The Pakistani Taliban told the government there was no chance of peace in the country unless Pakistan changed its political and legal system and officially embraced Islamic law.
The government of Prime Minister Nawaz Sharif wants to find a negotiated settlement to years of fighting with the militants but talks broke down this month after a string of attacks.
In a rare face-to-face meeting with journalists on Friday in an undisclosed location in Waziristan, a lawless region on the Afghan border, main Taliban spokesman Shahidullah Shahid said there was still hope negotiations might resume.
“Despite recent bombings in North Waziristan and killing of our 74 men by the security forces during the peace talks, we are still serious about the talks,” he said, wearing an AK-47 bandolier across his chest.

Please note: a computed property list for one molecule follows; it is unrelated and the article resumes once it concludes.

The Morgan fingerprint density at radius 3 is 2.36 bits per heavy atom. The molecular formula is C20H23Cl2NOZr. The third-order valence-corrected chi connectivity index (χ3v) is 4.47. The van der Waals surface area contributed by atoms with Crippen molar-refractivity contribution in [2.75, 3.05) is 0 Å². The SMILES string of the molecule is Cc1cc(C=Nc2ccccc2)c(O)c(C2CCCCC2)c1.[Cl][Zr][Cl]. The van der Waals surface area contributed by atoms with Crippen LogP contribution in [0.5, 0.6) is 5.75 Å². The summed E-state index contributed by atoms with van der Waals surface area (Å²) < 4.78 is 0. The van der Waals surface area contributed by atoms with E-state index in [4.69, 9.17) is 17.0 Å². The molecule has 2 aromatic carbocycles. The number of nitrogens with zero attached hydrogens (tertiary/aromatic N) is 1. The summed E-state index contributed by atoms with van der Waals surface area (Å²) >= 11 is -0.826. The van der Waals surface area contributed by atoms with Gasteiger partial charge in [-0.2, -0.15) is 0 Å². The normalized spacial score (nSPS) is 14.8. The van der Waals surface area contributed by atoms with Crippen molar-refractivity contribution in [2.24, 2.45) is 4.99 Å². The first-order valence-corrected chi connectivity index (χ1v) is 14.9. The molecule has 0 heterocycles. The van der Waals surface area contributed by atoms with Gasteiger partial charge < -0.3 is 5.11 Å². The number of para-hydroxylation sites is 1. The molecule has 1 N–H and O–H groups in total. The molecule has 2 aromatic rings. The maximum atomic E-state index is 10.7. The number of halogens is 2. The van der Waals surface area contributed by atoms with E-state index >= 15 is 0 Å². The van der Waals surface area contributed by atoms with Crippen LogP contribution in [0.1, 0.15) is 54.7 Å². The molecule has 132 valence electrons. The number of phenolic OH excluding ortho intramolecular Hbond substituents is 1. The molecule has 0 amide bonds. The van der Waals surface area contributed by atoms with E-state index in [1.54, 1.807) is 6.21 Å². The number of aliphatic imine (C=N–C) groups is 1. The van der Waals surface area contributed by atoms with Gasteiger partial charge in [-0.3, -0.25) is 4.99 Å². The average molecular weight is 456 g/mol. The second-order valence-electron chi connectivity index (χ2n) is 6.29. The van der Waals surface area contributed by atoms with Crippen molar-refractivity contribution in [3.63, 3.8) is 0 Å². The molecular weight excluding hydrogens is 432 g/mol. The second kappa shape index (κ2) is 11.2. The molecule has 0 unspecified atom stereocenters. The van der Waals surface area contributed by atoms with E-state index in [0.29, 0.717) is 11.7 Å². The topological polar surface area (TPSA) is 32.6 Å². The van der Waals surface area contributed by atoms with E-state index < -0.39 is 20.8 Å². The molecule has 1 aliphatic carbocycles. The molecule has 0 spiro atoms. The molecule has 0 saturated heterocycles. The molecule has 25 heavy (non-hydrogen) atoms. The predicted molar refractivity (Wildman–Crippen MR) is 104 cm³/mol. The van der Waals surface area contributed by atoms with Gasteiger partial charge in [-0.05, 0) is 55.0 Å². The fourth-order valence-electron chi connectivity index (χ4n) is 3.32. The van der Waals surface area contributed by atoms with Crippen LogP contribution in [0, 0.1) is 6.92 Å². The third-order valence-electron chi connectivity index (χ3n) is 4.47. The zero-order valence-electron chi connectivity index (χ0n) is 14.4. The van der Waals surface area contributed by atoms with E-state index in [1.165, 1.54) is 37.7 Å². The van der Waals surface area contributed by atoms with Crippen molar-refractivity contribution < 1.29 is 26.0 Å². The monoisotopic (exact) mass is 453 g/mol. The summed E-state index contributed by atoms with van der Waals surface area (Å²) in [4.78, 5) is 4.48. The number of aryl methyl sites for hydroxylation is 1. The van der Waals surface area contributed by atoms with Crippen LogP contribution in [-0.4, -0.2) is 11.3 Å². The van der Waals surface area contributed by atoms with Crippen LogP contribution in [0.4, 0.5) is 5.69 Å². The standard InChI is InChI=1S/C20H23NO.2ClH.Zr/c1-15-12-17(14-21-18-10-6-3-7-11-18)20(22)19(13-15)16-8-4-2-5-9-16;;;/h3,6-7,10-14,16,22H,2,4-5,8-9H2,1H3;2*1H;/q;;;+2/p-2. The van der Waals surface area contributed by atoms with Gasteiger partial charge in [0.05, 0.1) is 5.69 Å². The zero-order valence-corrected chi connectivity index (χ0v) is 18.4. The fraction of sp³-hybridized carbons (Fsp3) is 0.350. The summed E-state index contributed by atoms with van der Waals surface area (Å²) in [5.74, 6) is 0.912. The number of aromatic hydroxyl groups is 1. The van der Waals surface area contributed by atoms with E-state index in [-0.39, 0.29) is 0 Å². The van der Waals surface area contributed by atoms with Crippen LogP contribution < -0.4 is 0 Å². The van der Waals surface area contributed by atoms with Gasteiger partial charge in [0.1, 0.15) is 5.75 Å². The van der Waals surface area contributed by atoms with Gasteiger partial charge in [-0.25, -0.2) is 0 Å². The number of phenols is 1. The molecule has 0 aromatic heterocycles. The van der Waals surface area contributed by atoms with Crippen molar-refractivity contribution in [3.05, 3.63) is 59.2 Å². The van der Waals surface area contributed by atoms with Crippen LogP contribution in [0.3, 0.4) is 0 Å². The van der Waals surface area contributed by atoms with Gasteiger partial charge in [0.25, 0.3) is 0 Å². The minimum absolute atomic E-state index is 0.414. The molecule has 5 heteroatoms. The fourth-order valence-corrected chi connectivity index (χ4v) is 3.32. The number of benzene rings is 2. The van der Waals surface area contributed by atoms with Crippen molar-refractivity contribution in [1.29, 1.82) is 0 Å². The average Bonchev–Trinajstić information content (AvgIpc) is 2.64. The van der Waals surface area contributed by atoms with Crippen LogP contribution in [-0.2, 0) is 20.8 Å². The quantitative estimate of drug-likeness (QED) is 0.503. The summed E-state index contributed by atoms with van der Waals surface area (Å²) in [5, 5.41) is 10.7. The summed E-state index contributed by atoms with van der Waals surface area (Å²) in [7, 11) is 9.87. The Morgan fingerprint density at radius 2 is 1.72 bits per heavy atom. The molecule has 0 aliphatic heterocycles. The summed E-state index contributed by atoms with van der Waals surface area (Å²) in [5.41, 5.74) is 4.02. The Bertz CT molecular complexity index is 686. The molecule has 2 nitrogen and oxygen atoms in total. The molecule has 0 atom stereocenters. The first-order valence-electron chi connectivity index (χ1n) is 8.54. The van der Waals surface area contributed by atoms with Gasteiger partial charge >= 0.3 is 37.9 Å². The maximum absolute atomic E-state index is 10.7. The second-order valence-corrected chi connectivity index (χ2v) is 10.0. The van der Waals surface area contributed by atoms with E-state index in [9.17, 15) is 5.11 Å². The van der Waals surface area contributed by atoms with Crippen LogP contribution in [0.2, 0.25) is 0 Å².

“If talks are to be held it would be only under sharia (Islamic law). We have made this clear to the government committee. We are fighting for the enforcement of sharia and we are holding talks for the same purpose.”
Pakistan is a conservative Muslim country and although its constitution is rooted in Islamic traditions, the legal system is based on English common law and the people are guaranteed their fundamental freedoms of speech and religion.
Sharif came to power last year on promises to persuade the Taliban to stop fighting, effectively proposing to legalise the banned group as a political entity. He previously tried to introduce sharia in the late 1990s just before he was toppled in a military coup. – Reuters